Having lived in Britain my whole life, born and bred, it goes without saying that I have been subjected to reading both Shakespeare and Dickens, especially in my teenage years. Now, this side of the argument is not supposed to bash Dickens, as he was an incredible author with talent that had few bounds….but he was no Shakespeare. Now that I have that disclaimer out of the way, I shall begin in a similar manner to my comrade, who sits on the other side of the fence, by first looking at the adversary to our chosen Bard.
Dickens lived through the beginning, to almost the end, of the 19th Century, and became known as the greatest Victorian novelist. He was heavily influenced by men such as Victor Hugo, Wordsworth, Walter Scott, and you guessed it…Shakespeare. However, this doesn’t really tell us that much, as T. S. Eliot in his essay; Tradition and the Individual Talent, discusses that all of culture, and more specifically literature, is simply built on the grounds of those who came before us, and in this instance on the ideas of ‘dead poets’. Although you may not believe Eliot’s ideas, it is not hard to believe that the majority of writers are, in some small way, influenced by one of the most influential writers ever. I, similarly to Tim with Shakespeare, haven’t read a lot of Dickens works, however there is a lot of them, so you will have to forgive me on this point. Probably the most famous ones that I have read cover to cover are; Bleak House, Hard Times, A Tale of Two Cities and Great Expectations, and so my judgement is primarily centred on these novels.
I have never been a big fan of Dickens if I am honest, and it feels like I will be immediately shunned from my Victorian literature module for saying this, but it’s true. I have always chewed his novels, hence why I specifically mentioned that the above works are the ones I have ‘read cover to cover’, and I have never enjoyed the brute force aspect of his writing. Now, I have read a lot of dense novels in my life, I have studied James Joyce’s Ulysses, so you may find it surprising that I can read something like that (although I won’t lie and say that spending 3 months tearing apart that novel was enjoyable throughout), and yet struggle with Oliver Twist. Coming back to my statement about the ‘brute force’ nature of his writing style, I say this because he smacks you around the face with his opinions and meanings, throughout his work. For example, in the novel Hard Times (as well as in other novels), the character’s surnames reflect their personality, fates, and Dickens’ opinions surrounding their social roles. This can be seen with Stephen Blackpool, who is a raging alcoholic, a power loom operator in a factory…he also dies by falling into a giant hole (or deep, dark, pool). He is also an author who is obsessed with detail, leaving very little to the reader’s imagination, as an avid poetry fan I find it tedious, however, I do love his metaphors, and as a literary student this all makes my life extremely easy.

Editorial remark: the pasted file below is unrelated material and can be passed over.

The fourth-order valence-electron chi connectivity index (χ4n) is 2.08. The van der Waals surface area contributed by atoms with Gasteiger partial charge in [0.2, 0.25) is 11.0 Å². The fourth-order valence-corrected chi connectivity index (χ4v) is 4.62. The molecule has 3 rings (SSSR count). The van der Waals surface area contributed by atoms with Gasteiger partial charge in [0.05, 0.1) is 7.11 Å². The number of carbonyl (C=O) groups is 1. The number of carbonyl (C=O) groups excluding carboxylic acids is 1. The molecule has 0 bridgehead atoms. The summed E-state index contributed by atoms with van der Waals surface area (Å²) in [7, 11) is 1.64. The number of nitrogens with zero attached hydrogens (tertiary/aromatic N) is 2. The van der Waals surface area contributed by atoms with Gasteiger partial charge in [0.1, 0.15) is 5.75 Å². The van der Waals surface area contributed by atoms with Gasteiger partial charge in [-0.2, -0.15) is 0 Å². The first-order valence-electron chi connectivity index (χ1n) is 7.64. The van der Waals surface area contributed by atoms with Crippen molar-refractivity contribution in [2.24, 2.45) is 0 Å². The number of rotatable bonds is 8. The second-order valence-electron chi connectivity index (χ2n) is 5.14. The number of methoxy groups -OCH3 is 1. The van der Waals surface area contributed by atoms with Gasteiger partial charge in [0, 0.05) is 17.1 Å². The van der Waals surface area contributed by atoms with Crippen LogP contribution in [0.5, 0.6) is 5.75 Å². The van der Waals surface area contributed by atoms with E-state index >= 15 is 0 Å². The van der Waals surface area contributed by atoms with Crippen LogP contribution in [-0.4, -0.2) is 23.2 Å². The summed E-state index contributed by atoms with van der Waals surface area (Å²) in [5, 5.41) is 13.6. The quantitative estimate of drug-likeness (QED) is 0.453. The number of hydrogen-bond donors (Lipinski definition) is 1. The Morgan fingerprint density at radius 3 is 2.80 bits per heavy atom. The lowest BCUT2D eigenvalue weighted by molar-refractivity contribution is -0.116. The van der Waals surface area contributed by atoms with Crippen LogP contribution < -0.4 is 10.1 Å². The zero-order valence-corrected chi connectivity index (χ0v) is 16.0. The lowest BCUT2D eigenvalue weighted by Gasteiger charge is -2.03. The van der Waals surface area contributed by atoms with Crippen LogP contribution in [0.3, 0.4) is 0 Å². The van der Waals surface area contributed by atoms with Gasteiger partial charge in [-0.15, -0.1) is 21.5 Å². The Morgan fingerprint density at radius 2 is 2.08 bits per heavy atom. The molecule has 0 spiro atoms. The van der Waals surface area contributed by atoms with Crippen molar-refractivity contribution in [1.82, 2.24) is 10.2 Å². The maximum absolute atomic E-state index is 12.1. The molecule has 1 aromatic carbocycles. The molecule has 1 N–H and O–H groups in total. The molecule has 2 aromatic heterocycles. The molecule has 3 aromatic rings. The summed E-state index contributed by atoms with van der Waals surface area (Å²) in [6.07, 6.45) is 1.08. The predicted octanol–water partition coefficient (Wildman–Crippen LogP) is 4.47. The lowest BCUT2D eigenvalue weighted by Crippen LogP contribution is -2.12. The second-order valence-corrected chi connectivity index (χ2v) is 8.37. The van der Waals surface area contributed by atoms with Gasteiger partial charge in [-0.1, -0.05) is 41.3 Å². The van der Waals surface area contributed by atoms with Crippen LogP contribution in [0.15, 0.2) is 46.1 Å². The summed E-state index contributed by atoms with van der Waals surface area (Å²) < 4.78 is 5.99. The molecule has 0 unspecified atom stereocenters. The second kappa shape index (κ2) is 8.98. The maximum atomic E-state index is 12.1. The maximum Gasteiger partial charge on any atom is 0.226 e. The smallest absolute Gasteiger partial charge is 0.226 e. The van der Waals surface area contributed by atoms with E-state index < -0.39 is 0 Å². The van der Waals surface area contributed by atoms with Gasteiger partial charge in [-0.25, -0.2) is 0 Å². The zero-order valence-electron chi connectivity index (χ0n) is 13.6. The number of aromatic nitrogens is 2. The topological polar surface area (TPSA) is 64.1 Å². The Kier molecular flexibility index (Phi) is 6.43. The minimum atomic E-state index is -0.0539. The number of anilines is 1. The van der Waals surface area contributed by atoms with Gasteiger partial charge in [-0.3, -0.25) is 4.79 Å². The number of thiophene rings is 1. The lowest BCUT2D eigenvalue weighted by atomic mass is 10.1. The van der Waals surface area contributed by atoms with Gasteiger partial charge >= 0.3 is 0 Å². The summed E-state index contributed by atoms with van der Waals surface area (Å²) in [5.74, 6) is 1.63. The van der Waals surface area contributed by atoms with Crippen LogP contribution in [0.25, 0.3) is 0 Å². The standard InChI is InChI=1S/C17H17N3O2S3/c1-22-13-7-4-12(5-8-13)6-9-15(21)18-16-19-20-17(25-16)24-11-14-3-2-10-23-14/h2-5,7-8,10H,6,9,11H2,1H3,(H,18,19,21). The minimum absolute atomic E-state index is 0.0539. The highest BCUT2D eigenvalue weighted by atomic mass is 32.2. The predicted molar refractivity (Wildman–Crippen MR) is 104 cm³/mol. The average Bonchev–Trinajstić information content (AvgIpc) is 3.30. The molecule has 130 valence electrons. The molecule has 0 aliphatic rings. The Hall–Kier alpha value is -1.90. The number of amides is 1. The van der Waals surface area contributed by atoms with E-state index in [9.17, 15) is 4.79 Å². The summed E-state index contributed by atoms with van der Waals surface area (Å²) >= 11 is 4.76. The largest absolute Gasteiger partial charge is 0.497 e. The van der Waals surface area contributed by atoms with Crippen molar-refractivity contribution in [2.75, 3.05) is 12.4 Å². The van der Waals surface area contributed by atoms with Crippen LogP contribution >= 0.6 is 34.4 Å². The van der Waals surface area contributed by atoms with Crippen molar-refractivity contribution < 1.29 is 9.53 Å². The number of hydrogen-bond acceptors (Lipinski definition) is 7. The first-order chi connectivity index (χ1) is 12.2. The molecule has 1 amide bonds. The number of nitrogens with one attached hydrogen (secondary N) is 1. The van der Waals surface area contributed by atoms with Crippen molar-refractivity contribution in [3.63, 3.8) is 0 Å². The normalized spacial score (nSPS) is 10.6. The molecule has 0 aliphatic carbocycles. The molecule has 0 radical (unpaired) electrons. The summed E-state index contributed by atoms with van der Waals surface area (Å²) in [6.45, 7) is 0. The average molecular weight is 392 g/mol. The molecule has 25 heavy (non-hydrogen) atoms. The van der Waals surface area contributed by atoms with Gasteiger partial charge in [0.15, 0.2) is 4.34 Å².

Now for Shakespeare, the master of verse, prose, poetry and almost anything literary. My first ever seminar at university was all about what should, and should not be, on the Western canon. For those of you who don’t know, the Western canon is a body of art, music and literature (of all sorts) which are considered the most influential pieces, in terms of shaping Western culture. We came up with the answer, after much debate, as a resounding ‘yes’. He is one of those writers, though, that causes a lot of controversy in terms of whether his works should still be taught in schools or not. I have taken the liberty of googling various arguments about why he shouldn’t be on curriculums, with the majority of people either arguing ‘it’s boring’, or ‘it no longer has any relevance because it’s old’. However, this is like saying that pascals triangle is irrelevant because you can just do it all on a calculator, it doesn’t mean that it’s not integral to the learning, and understanding, process. Anyway, I digress, Shakespeare offers literature that sometimes requires deep analysis in order to understand the wit behind his words, however, everything you need is in the text, and this analysis is what, for me, makes literature worthwhile. Subtlety is key, and Shakespeare is the king of this, with shifts in rhythm, structure and metaphorical device. A great example of this would be Hamlet, where it is obvious that Shakespeare uses prose for the poorer characters, what he would consider ‘working class’, and verse for those who were ‘upper class’.
This is an example of the verse in Hamlet, these are extremely poetic, and yet are still in prose. It can also symbolise the imbalanced nature of a character’s mind, making a clever (and subtle) device.
How noble in reason! how infinite in faculty! in form, in moving, how express and admirable! in action how like an angel! in apprehension how like a god! the beauty of the world! the paragon of animals! And yet, to me, what is this quintessence of dust? (2.2.327-332)
Now this is not to mention the reams of beautiful symbolism, diverse plotlines, all within a specific, and usually strict, structure. My professors have often told me that we naturally talk in pentameter, but I have tried writing in iambic pentameter various times….and it is not natural. This makes Shakespeare a master, as he achieves so much with such finesse, something which I feel that Dickens never lived up to.